Sake, a rice wine that has long been popular in Japan, is gaining an audience of devotees in the U.S. For those who are new to the world of sake, the endless varieties and unfamiliar labels can leave you feeling ill-prepared and frustrated. However, with just a little time and attention, even the least-experienced sake drinker can proudly purchase and share a bottle with friends.
Consider your own palette preferences before visiting your local liquor store or Asian grocery. Do you prefer wines that are sweet or dry, heavy or light? You’ll find sakes with these tastes readily available, so you can match your taste preferences with some general Japanese terms found on sake labels. Karakuchi is dry; amakuchi is sweet; tanrei is light and refined; omoi is heavy. These terms are also used in various combinations to better define the distinct sake flavors. For example, tanrei karakuchi is both light and dry; this sake is extremely popular in Japan.
Keep a list of premium sake classifications or grades in your purse or wallet and refer to it when shopping; these include junmai, honjozo, ginjo and daiginjo. Junmai only contains rice and has a full and solid flavor, honjozo is mildly fragrant and very drinkable, ginjo is more labor intensive to produce resulting in a lighter, fruitier, more fragrant product, and daiginjo, considered the highest quality sake, is extremely fragrant with complex flavors.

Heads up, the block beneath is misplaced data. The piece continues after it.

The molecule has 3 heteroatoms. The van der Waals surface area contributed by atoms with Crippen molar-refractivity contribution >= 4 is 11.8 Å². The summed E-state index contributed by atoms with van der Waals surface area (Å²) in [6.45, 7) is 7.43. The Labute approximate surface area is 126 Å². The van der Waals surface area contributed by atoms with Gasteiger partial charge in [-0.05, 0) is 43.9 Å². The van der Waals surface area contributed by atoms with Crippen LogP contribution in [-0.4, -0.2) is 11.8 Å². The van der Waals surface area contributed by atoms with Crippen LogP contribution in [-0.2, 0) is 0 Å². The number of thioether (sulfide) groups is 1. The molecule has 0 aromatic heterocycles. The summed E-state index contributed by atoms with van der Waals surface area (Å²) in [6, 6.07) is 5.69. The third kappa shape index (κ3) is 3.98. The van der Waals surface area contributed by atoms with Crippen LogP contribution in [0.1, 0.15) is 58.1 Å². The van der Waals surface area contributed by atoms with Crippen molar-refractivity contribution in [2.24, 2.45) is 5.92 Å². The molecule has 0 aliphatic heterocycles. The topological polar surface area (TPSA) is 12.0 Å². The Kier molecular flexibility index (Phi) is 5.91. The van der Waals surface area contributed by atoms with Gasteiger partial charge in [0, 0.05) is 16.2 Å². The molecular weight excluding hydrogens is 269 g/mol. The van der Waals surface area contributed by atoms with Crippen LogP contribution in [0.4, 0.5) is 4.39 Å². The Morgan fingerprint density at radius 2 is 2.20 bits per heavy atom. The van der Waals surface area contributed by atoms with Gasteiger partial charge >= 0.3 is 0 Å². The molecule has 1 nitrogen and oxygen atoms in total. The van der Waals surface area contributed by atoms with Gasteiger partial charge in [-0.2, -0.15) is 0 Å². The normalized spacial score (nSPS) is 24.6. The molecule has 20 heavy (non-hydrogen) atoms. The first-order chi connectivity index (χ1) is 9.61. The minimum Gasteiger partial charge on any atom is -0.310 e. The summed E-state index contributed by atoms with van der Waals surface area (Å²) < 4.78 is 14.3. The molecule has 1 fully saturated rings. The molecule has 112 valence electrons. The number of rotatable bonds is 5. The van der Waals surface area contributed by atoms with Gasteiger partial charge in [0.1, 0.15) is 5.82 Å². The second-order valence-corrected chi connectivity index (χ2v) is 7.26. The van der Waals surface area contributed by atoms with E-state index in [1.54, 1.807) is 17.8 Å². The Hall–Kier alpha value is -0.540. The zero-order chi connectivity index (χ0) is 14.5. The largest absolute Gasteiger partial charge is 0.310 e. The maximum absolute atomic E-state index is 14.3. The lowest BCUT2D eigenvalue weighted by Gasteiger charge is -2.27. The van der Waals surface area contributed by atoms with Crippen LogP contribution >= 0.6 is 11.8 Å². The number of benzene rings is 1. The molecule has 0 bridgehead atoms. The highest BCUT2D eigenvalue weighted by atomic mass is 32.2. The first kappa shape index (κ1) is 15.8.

Pay attention to sake color, which is a good indicator of quality and flavor. In the U.S., milky, white sakes are well-liked due to their high level of sweetness. These nigori or unfiltered sakes are not as popular in Japan. Sake that has been filtered is light amber or gold in color and is typically full-flavored and good quality. Avoid sakes that are dark and drab brown, most likely they are past their prime.
Buy sakes that have been brewed in the past 12 to 15 months. Unlike wine and beer, the aging process does not improve sake. Keep sake cool until you are ready to serve; this slows down the process of change. Once you open a bottle, drink it as soon as possible.
Keep a sake journal of your tasting experiences. The styles and names of sakes can seem impossible to remember, so log your likes and dislikes in your journal in order to return to the ones you enjoy.
Unlike wine or beer, the technique used to brew sake determines its flavor more so than the quality of the rice crop that year. Therefore, when you find a sake you love, you can count on it to remain of consistent quality in future bottles.
References and Resources"The Sake Handbook"; John Gauntner; 1998.